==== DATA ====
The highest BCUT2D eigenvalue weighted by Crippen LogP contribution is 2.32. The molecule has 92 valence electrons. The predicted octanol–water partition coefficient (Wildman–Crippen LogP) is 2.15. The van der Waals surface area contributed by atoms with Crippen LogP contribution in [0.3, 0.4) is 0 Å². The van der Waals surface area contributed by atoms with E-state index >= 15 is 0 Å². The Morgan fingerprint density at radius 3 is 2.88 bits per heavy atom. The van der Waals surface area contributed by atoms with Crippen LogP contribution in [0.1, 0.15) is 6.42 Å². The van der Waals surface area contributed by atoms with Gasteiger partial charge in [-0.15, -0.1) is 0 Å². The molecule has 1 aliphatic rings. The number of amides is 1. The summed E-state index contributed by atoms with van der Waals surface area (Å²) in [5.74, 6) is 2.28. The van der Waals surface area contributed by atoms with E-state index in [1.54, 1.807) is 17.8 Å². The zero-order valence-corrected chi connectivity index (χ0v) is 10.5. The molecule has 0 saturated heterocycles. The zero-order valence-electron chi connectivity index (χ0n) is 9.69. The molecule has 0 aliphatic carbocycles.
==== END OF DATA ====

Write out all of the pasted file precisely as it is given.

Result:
The highest BCUT2D eigenvalue weighted by Crippen LogP contribution is 2.32. The molecule has 92 valence electrons. The predicted octanol–water partition coefficient (Wildman–Crippen LogP) is 2.15. The van der Waals surface area contributed by atoms with Crippen LogP contribution in [0.3, 0.4) is 0 Å². The van der Waals surface area contributed by atoms with E-state index >= 15 is 0 Å². The Morgan fingerprint density at radius 3 is 2.88 bits per heavy atom. The van der Waals surface area contributed by atoms with Crippen LogP contribution in [0.1, 0.15) is 6.42 Å². The van der Waals surface area contributed by atoms with Gasteiger partial charge in [-0.15, -0.1) is 0 Å². The molecule has 1 aliphatic rings. The number of amides is 1. The summed E-state index contributed by atoms with van der Waals surface area (Å²) in [5.74, 6) is 2.28. The van der Waals surface area contributed by atoms with E-state index in [1.54, 1.807) is 17.8 Å². The zero-order valence-corrected chi connectivity index (χ0v) is 10.5. The molecule has 0 saturated heterocycles. The zero-order valence-electron chi connectivity index (χ0n) is 9.69. The molecule has 0 aliphatic carbocycles.